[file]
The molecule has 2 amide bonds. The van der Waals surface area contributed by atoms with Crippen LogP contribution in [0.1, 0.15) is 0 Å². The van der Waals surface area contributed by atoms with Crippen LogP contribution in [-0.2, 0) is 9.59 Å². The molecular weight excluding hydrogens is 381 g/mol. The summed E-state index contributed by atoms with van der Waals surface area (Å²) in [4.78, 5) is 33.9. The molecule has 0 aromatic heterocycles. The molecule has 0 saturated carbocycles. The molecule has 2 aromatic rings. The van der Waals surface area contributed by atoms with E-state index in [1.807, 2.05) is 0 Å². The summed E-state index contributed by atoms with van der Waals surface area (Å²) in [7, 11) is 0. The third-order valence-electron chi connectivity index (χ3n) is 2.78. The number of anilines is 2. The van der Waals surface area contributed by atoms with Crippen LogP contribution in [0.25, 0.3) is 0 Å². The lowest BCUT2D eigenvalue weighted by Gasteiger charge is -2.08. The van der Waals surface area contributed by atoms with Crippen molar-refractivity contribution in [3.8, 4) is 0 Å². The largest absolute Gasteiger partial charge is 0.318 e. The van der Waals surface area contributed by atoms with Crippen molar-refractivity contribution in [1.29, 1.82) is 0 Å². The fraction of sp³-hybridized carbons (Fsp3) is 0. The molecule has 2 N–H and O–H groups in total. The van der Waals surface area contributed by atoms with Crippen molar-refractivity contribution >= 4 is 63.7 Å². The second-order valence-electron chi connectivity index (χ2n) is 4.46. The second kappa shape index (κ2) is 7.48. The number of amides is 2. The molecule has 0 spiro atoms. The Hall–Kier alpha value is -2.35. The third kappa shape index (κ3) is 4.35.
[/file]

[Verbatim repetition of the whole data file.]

The molecule has 2 amide bonds. The van der Waals surface area contributed by atoms with Crippen LogP contribution in [0.1, 0.15) is 0 Å². The van der Waals surface area contributed by atoms with Crippen LogP contribution in [-0.2, 0) is 9.59 Å². The molecular weight excluding hydrogens is 381 g/mol. The summed E-state index contributed by atoms with van der Waals surface area (Å²) in [4.78, 5) is 33.9. The molecule has 0 aromatic heterocycles. The molecule has 0 saturated carbocycles. The molecule has 2 aromatic rings. The van der Waals surface area contributed by atoms with E-state index in [1.807, 2.05) is 0 Å². The summed E-state index contributed by atoms with van der Waals surface area (Å²) in [7, 11) is 0. The third-order valence-electron chi connectivity index (χ3n) is 2.78. The number of anilines is 2. The van der Waals surface area contributed by atoms with Crippen LogP contribution in [0.25, 0.3) is 0 Å². The lowest BCUT2D eigenvalue weighted by Gasteiger charge is -2.08. The van der Waals surface area contributed by atoms with Crippen molar-refractivity contribution in [3.8, 4) is 0 Å². The largest absolute Gasteiger partial charge is 0.318 e. The van der Waals surface area contributed by atoms with Crippen molar-refractivity contribution in [1.29, 1.82) is 0 Å². The fraction of sp³-hybridized carbons (Fsp3) is 0. The molecule has 2 N–H and O–H groups in total. The van der Waals surface area contributed by atoms with Crippen molar-refractivity contribution >= 4 is 63.7 Å². The second-order valence-electron chi connectivity index (χ2n) is 4.46. The second kappa shape index (κ2) is 7.48. The number of amides is 2. The molecule has 0 spiro atoms. The Hall–Kier alpha value is -2.35. The third kappa shape index (κ3) is 4.35.